At least here, given how long Gray has been studying play (and as a natural result then, work) it shouldn’t be too surprising that he’d not only happily admit the different definitions but that he’d also consider them overlapping. Which is a particular clarification I have never written here but is definitely one I would agree with.

The first definition of work resembles my own definition of work as well as the post-Marxist Andre Gorz’s definition of work for economic ends. When I think about work I don’t think about cleaning my room or moving my stuff around. I don’t need to do that to support myself financially, it’s just something I recently had to do to improve my quality of life a little bit. I don’t feel pressured to do it in the same way I do for my regular job. There’s no bargaining or reasoning with the fact that I need to go to that job but the “work” I did yesterday was overall meaningful, helpful and furthered my self-interest despite it being exhausting. I can’t say much of these same things for my regular job or the ones I’ve held in the past.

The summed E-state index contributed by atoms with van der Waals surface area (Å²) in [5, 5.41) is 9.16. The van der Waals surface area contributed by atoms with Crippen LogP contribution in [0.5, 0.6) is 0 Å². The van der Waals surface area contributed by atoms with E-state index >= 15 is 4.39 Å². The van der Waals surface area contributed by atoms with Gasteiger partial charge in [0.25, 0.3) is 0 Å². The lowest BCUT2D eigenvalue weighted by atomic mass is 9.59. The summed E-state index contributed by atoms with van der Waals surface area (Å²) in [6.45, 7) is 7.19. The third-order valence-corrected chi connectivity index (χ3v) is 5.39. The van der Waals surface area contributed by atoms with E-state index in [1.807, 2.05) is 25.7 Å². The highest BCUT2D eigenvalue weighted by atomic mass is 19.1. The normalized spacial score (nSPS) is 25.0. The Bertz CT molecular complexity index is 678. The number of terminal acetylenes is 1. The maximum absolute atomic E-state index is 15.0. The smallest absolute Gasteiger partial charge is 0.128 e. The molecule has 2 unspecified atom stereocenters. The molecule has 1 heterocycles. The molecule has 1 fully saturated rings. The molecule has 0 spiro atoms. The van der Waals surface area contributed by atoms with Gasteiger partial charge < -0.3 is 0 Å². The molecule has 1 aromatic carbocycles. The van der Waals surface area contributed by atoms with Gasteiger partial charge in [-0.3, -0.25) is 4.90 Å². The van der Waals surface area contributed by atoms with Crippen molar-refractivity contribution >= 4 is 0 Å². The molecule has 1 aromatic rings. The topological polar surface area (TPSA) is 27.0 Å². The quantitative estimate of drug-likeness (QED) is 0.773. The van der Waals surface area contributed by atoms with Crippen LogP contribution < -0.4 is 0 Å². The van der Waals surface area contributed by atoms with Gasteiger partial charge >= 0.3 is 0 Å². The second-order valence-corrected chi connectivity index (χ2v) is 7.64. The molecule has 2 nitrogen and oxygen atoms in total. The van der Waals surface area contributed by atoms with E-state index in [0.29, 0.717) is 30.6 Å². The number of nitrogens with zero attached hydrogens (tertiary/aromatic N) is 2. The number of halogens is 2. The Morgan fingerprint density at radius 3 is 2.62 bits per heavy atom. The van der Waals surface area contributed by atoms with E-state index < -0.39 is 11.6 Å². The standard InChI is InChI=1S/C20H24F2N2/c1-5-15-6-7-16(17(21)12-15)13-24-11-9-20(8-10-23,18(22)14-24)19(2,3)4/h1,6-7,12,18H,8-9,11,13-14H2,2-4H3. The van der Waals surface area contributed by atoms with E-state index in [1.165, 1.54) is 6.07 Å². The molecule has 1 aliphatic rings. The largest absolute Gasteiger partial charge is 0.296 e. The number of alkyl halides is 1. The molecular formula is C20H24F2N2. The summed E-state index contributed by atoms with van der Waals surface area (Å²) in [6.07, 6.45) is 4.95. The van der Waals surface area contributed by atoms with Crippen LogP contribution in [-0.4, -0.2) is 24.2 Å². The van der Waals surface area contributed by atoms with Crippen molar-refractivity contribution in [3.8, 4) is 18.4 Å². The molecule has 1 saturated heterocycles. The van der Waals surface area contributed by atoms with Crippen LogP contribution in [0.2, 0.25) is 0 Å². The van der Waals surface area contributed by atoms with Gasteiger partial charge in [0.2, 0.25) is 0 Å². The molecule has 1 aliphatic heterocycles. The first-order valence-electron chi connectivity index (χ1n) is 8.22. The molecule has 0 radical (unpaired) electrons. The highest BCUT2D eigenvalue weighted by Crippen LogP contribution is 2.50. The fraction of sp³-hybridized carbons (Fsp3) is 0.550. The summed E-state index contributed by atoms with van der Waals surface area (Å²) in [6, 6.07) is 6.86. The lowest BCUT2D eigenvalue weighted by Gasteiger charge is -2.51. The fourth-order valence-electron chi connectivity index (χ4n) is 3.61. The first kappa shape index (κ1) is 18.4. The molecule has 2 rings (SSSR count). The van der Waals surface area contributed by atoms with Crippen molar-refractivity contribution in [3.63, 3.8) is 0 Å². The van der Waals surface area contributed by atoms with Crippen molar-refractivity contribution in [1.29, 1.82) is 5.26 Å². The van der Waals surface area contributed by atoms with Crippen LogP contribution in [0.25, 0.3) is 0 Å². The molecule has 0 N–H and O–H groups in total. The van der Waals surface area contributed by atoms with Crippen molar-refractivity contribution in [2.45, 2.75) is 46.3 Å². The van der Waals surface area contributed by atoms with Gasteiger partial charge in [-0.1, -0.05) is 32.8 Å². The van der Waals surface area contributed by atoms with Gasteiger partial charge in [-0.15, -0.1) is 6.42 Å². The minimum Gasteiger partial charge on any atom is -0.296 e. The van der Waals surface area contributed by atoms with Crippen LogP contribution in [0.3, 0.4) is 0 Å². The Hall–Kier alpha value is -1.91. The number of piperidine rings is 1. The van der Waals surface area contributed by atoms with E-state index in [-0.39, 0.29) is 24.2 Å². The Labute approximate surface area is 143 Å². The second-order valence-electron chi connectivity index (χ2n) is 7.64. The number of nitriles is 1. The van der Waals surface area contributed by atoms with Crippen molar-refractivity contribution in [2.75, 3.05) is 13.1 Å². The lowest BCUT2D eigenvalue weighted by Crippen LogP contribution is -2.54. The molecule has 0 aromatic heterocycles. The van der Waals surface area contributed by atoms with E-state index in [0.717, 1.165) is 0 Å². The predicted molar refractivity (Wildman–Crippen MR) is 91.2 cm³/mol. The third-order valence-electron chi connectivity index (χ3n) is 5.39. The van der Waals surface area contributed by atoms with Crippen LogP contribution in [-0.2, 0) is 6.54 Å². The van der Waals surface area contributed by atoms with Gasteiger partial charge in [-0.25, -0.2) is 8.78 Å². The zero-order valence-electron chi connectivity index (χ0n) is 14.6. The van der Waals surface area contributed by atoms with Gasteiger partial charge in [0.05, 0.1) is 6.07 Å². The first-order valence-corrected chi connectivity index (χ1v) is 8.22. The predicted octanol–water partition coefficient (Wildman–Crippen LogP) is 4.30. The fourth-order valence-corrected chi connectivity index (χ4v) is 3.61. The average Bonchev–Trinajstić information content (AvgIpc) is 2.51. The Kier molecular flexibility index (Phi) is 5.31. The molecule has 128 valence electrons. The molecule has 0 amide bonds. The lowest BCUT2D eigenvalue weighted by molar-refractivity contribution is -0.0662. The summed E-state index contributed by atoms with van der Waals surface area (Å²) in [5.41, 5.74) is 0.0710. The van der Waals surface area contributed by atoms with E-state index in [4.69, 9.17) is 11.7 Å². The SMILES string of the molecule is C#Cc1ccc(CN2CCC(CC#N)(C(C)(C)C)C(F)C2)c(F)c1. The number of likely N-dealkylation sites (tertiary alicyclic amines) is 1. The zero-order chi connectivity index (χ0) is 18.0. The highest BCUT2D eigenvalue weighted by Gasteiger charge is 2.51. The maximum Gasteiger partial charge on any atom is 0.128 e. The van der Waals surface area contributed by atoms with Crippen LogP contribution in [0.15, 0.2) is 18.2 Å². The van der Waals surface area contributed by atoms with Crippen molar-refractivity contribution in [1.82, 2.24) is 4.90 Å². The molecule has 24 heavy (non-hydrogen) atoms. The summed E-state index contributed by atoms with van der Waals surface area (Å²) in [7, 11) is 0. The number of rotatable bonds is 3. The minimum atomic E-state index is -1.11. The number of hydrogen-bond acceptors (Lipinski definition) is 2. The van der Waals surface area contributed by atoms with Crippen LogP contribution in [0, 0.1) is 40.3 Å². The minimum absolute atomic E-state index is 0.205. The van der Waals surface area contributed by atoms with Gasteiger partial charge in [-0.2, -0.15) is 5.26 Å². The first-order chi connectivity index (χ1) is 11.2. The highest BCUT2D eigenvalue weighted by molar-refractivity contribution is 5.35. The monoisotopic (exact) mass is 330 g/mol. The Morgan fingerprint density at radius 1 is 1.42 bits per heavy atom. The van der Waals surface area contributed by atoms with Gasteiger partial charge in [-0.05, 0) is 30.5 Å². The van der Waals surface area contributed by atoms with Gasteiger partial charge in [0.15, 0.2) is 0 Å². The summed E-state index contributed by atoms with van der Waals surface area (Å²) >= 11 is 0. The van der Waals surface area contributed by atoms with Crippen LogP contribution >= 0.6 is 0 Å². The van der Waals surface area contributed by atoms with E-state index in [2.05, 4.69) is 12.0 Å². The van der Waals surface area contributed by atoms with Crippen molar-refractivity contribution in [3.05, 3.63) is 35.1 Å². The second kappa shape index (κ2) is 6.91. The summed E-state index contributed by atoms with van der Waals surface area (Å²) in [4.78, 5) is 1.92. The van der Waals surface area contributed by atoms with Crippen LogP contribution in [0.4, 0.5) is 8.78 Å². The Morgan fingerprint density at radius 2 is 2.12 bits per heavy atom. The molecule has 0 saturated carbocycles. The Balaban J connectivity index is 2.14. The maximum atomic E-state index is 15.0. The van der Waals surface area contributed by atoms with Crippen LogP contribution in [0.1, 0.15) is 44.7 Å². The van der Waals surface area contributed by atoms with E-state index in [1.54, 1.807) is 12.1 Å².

The second definition of work Gray provides is closer to what cleaning my room yesterday was. It wasn’t thoroughly pleasant but it did help me out in the end and was in my self-interest to do. I didn’t feel to do it for financial reasons, more for reasons of space and general well-being. Still, I wouldn’t keep doing it every day if I didn’t have to. I do enjoy cataloging and organizing things, but those interests can only take me so far.